One specific question I have is whether Sjostrom was diverging from common practice by shooting such striking, poignant scenes out in nature, as opposed to in the studio. I have extrapolated that most producers would choose to shoot big-budget films on a set in a studio because it would be cheaper than moving a whole film crew to a natural location...and that the studio system was really coming into its own during just this period...but have not found definitive proof for this in the research that I have conducted.

Whether you find the opportunity to respond to this e-mail or not, I wanted to express my admiration for the work that you have done.

Neal Call

About an hour later, I realized that I'd made a mistake in my e-mail (aw suck!), and sent Dr. Gunning a second e-mail apologizing:

As I was looking at Martin Lefebvre's book again, I realized that it was Jean Mottet who wrote an article about landscape in D.W. Griffith. It doesn't alter my interest in your work, but I apologize for misrepresenting. I just knew that you had done work with the early American film and D.W. Griffith.

Despite my silly mistake, Dr. Gunning responded almost immediately with an answer that probably saved me 5-10 extra hours of research trying to find evidence for something that didn't exist (and I'd spent that much time already trying to find it). Here is his response e-mail:

Dear Neal

A quick answer. In the teens when Sjostrom was working, shooting in a big studio for landscape scenes was not necessarily cheaper, so it was not unusual for directors of the teens to shoot landscape scene sin nature (Griffith, prodcuer Tomas Ince and the various directors who worked under him) Maurice Tourneur, all did great work in landscapes, However I would agree Sjostrom was perhaps more powerful than any of the others, not because he was the only one shoorting in landscape, but because he has such an extraordinary sense of the way environment interpenetrated his character and his narrative. Outlaw is perhaps the masterpiece in this regard, but most of his films show this great sensibility. It may partly be a cultural sensibility, since I feel the strongest rival to his talent in this regard is his fellow Swede Maurice Stiller, especially Song of the Scarlet Flower and (available on DVD) Sir Arne's Treasure I have an essay on Sjostorm, but it is not on one of his landscape films: “‘A Dangerous Pledge’: Victor Sjöström’s Unknown Masterpiece Mästerman” in Nordic Explorations: Film Before 1930 ed. John Fullerton and Jan Olsson (Sydney: John Libbey and Co., 1999).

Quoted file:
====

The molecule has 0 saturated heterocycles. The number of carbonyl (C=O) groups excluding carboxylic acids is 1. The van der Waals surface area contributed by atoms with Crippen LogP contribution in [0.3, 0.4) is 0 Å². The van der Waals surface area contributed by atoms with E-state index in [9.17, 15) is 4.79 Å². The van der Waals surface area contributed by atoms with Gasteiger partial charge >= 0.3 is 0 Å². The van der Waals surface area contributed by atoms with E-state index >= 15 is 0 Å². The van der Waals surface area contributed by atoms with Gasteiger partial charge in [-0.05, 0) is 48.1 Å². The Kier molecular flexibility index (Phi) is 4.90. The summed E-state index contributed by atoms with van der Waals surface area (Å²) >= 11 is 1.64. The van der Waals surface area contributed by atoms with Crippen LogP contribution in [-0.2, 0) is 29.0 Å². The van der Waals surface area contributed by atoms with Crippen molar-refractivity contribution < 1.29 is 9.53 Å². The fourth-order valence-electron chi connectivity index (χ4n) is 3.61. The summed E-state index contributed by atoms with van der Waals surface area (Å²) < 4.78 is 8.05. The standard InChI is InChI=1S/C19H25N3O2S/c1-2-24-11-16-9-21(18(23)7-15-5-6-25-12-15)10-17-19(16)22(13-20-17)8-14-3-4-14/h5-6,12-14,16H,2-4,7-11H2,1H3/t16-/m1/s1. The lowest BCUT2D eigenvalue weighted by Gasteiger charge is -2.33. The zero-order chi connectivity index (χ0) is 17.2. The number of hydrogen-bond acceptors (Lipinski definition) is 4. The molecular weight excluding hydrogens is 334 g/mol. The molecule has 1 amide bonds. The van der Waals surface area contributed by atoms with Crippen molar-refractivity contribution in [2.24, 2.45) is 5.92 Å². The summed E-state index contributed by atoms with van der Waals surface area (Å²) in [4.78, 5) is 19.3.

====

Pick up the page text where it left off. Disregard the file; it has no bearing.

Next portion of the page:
Tom Gunning

And Dr. Gunning's response to my flub of attributing his work: